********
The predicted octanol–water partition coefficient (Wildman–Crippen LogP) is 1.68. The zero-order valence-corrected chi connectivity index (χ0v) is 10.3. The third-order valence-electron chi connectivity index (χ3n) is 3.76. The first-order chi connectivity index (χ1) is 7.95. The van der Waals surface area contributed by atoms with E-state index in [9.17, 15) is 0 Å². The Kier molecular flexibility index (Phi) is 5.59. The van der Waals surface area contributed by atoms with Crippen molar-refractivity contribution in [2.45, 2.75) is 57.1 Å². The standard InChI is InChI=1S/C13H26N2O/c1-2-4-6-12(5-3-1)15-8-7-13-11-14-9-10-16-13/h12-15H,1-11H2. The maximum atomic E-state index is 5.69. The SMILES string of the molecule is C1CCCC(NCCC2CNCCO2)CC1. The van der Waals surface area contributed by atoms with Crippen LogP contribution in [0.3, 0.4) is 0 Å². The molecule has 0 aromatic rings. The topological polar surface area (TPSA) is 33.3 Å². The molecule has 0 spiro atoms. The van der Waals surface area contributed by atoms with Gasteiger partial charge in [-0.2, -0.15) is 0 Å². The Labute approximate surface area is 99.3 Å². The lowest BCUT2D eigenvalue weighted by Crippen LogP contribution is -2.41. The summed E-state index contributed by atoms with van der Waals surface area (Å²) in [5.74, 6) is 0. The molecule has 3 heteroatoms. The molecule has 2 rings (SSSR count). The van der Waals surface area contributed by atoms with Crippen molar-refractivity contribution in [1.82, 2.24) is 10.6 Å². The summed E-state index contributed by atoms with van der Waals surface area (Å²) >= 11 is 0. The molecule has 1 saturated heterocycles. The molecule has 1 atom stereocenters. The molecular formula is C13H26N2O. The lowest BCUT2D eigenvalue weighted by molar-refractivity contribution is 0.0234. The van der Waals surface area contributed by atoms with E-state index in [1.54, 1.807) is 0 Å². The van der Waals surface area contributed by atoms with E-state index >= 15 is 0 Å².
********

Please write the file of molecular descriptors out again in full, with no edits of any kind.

The predicted octanol–water partition coefficient (Wildman–Crippen LogP) is 1.68. The zero-order valence-corrected chi connectivity index (χ0v) is 10.3. The third-order valence-electron chi connectivity index (χ3n) is 3.76. The first-order chi connectivity index (χ1) is 7.95. The van der Waals surface area contributed by atoms with E-state index in [9.17, 15) is 0 Å². The Kier molecular flexibility index (Phi) is 5.59. The van der Waals surface area contributed by atoms with Crippen molar-refractivity contribution in [2.45, 2.75) is 57.1 Å². The standard InChI is InChI=1S/C13H26N2O/c1-2-4-6-12(5-3-1)15-8-7-13-11-14-9-10-16-13/h12-15H,1-11H2. The maximum atomic E-state index is 5.69. The SMILES string of the molecule is C1CCCC(NCCC2CNCCO2)CC1. The van der Waals surface area contributed by atoms with Crippen LogP contribution in [0.3, 0.4) is 0 Å². The molecule has 0 aromatic rings. The topological polar surface area (TPSA) is 33.3 Å². The molecule has 0 spiro atoms. The van der Waals surface area contributed by atoms with Gasteiger partial charge in [-0.2, -0.15) is 0 Å². The Labute approximate surface area is 99.3 Å². The lowest BCUT2D eigenvalue weighted by Crippen LogP contribution is -2.41. The summed E-state index contributed by atoms with van der Waals surface area (Å²) in [5.74, 6) is 0. The molecule has 3 heteroatoms. The molecule has 2 rings (SSSR count). The van der Waals surface area contributed by atoms with Crippen molar-refractivity contribution in [1.82, 2.24) is 10.6 Å². The summed E-state index contributed by atoms with van der Waals surface area (Å²) >= 11 is 0. The molecule has 1 saturated heterocycles. The molecule has 1 atom stereocenters. The molecular formula is C13H26N2O. The lowest BCUT2D eigenvalue weighted by molar-refractivity contribution is 0.0234. The van der Waals surface area contributed by atoms with E-state index in [1.54, 1.807) is 0 Å². The van der Waals surface area contributed by atoms with E-state index >= 15 is 0 Å².